Women in Music – what the data shows

Note: our featured image shows ‘default woman picture’ chosen to make punkgirldiaries look like other blogs …

Oooooh! Lovely data! Apparently it’s the new oil – the commodity that is valuable and up for purchase. Data is everything; it tells you how everyone thinks, behaves and spends their money. C’mon, let’s just get a heap of data and find out what you should do to be a successful woman in music.

We’ve looked at top website Best Ever Albums to find out which women artists are highly rated over the last 16 years by the 40,000 subscribers. We know there’s a major flaw because this official-looking and calculable data is just the opinions of the music nerds with time on their hands. But, hey!

There is a clear pathway to success for women, according to the Top-Ranked Artists section and it’s nothing to do with dancing in your pants or singing love songs. Based on the data, the best strategy for a woman in music is:

Play an instrument, possibly bass guitar, in a band consisting mainly of men …

and probably don’t bother singing too much either.

In the rankings, you mightn’t be surprised that the top spot goes to The Beatles. There’s Pink Floyd, Led Zeppelin and Radiohead in the top 10. But Kate Bush – usually cited everywhere as a great female artist – only comes in at number 56, and poor old Madonna is at 172. It does seem totally skewed to white male Western bands – we kept scrolling down looking for Aretha Franklin and there she is at 210, just above Nina Simone at 214.

But there are women in there – and they are the ones we maybe need to emulate to get popular! Hopefully you know that punkgirldiaries doesn’t do those crappy money-grabbing blogposts where you click click click – then watch about 200 adverts to count down to the number one thing you want to see. No, we’ll start with the most popular woman musician and show you the next few, even though we’re not at all keen on these lists that rank people. Here goes then – the ten most popular women in music based on the albums they played on:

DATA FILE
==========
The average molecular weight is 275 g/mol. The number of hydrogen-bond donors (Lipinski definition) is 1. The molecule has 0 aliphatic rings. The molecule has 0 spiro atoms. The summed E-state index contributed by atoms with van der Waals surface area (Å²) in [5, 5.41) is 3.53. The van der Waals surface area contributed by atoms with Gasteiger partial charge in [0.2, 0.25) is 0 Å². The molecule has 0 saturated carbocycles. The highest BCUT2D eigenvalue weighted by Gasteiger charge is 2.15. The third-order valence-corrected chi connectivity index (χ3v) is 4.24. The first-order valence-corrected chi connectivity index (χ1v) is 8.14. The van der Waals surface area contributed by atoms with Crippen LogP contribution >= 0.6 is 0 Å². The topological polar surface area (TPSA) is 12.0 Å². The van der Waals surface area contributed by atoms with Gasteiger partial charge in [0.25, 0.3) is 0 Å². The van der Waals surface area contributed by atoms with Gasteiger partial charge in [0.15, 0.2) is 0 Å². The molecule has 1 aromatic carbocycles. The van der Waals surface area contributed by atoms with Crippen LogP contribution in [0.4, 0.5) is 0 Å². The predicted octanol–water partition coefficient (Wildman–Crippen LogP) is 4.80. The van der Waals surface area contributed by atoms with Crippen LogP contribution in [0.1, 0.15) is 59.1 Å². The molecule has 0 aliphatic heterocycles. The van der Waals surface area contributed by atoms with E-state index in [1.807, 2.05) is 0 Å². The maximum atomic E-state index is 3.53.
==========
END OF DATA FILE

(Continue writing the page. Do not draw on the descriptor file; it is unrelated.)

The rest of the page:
Velvet Underground Drummer Maureen Tucker

Moe Tucker anthologized, “After Hours” still the best song to round out  that killer mix tape in your head | Music News | Releases | Tiny Mix Tapes

The Pixies bass player Kim Deal

Hey, Kim Deal Has Quit The Pixies - Gothamist

Talking Heads bass player Tina Weymouth

40 Years Later, Talking Heads' Most Valuable Member Is Still Its Most  Under-Recognized - PAPER

My Bloody Valentine bass player Debbie Googe and Bilinda Butcher on guitar and vocals

Photo: Steve Gullick

Smashing Pumpkins bass player D’arcy Wretzky

darcy, smashing pumpkins | D'arcy wretzky, Female musicians, Smashing  pumpkins

Fleetwood Mac singer Stevie Nicks and keyboardist Christine McVie

Fleetwood Mac - Christine McVie and Stevie Nicks - YouTube

Songwriter, singer and producer Bjork

Sonic Youth bass player Kim Gordon

Kim Gordon of Sonic Youth: Are You Xperienced? - Rolling Stone
photo: Ebet Roberts

So, today’s data takeaway says that women in the band is OK in moderation. Maybe a ratio of 1:4 works for the fans at the moment? Playing bass is a good idea, or another instrument – just get away from the centre of the stage, will you? These days, everyone tells us that data is the way forwards, and we genuinely want to tackle that gender gap. We’ve done the maths; you take what you will from our analysis. Either way, pick up an instrument and join a band with whoever you think you can work with.

And let’s end with a thought-provoking life-affirming quote, shall we?


but often just a load of bollocks


2 thoughts on “Women in Music – what the data shows

  1. Thanks, Vim, for this interesting article!. From research I do for a chapter on the Netherlands of a book to be published by Active Distribution:

    What did a search in spring 1981 of punk fanzines at Dutch site bacteria.nl to get an approximate idea of how influential well-known foreign punk bands, active in the 1977-1982 period, were in the Netherlands, show? Bands including women marked with *.

    *Crass 80 search results, include Eve Libertine
    Damned 45 Patricia Morrison on bass but that was later
    UK Subs 37 Caroline Wiseman on bass but that was later
    *Poison Girls 35 Vi Subversa, Bella Donna
    Sex Pistols 32
    Ramones 27
    Clash 26
    *Siouxsie and the Banshees 24
    Dead Kennedys 24
    Stiff Little Fingers 21
    Sham 69 20
    Buzzcocks 19
    Discharge 17
    *Raincoats 17
    Stranglers 16
    Subhumans 15
    Conflict 13
    *Slits 12
    *Blondie 12
    *Mo-dettes 9
    Exploited 9
    *Chumbawamba 8
    Zounds 7
    *X-ray Spex 7
    Adam and the Ants 7
    Undertones 5
    *Rubella Ballet 4
    *’Fatal’ Microbes 3
    Omega Tribe 3 flute player Jane Keay was later
    *Hagar the Womb 2
    Flux of Pink Indians 1 Louise Bell (guitar) was later
    Iggy Pop 1

  2. Another good post. Ever thought about Poison Ivy from The Cramps, or doing a piece on them?

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